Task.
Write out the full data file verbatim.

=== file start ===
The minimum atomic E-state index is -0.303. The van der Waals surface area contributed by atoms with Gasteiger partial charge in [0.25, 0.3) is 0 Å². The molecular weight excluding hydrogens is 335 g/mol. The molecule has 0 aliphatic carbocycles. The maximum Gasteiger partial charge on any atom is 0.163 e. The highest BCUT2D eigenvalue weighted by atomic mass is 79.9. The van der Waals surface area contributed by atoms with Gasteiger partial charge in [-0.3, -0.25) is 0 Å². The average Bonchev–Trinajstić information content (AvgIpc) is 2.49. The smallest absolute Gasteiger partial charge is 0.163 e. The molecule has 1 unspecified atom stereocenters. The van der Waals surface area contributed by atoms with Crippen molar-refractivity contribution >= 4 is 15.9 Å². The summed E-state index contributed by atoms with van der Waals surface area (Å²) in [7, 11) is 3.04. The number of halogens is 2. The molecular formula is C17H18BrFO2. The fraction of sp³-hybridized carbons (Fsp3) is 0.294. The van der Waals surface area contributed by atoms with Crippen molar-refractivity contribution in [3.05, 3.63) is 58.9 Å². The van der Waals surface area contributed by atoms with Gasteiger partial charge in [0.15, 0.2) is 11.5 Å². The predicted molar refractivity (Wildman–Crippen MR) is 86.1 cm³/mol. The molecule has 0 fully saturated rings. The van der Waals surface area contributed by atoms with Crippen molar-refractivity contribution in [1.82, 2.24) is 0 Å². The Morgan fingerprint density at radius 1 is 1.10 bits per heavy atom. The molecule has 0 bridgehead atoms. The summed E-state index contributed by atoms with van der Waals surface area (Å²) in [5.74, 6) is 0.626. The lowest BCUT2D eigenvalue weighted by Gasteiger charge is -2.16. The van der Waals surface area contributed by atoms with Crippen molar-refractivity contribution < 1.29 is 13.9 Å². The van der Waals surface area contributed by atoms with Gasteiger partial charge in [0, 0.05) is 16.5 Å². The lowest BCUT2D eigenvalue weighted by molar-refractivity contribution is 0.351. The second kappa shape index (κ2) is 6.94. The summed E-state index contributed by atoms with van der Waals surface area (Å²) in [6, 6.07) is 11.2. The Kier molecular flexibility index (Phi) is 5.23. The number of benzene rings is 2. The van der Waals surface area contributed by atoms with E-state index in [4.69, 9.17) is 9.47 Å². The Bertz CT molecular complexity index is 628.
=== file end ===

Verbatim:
The minimum atomic E-state index is -0.303. The van der Waals surface area contributed by atoms with Gasteiger partial charge in [0.25, 0.3) is 0 Å². The molecular weight excluding hydrogens is 335 g/mol. The molecule has 0 aliphatic carbocycles. The maximum Gasteiger partial charge on any atom is 0.163 e. The highest BCUT2D eigenvalue weighted by atomic mass is 79.9. The van der Waals surface area contributed by atoms with Gasteiger partial charge in [-0.3, -0.25) is 0 Å². The average Bonchev–Trinajstić information content (AvgIpc) is 2.49. The smallest absolute Gasteiger partial charge is 0.163 e. The molecule has 1 unspecified atom stereocenters. The van der Waals surface area contributed by atoms with Crippen molar-refractivity contribution >= 4 is 15.9 Å². The summed E-state index contributed by atoms with van der Waals surface area (Å²) in [7, 11) is 3.04. The number of halogens is 2. The molecular formula is C17H18BrFO2. The fraction of sp³-hybridized carbons (Fsp3) is 0.294. The van der Waals surface area contributed by atoms with Crippen molar-refractivity contribution in [3.05, 3.63) is 58.9 Å². The van der Waals surface area contributed by atoms with Gasteiger partial charge in [0.15, 0.2) is 11.5 Å². The predicted molar refractivity (Wildman–Crippen MR) is 86.1 cm³/mol. The molecule has 0 fully saturated rings. The van der Waals surface area contributed by atoms with Crippen molar-refractivity contribution in [1.82, 2.24) is 0 Å². The Morgan fingerprint density at radius 1 is 1.10 bits per heavy atom. The molecule has 0 bridgehead atoms. The summed E-state index contributed by atoms with van der Waals surface area (Å²) in [5.74, 6) is 0.626. The lowest BCUT2D eigenvalue weighted by Gasteiger charge is -2.16. The van der Waals surface area contributed by atoms with Crippen molar-refractivity contribution < 1.29 is 13.9 Å². The van der Waals surface area contributed by atoms with Gasteiger partial charge in [0, 0.05) is 16.5 Å². The lowest BCUT2D eigenvalue weighted by molar-refractivity contribution is 0.351. The second kappa shape index (κ2) is 6.94. The summed E-state index contributed by atoms with van der Waals surface area (Å²) in [6, 6.07) is 11.2. The Kier molecular flexibility index (Phi) is 5.23. The number of benzene rings is 2. The van der Waals surface area contributed by atoms with E-state index in [4.69, 9.17) is 9.47 Å². The Bertz CT molecular complexity index is 628.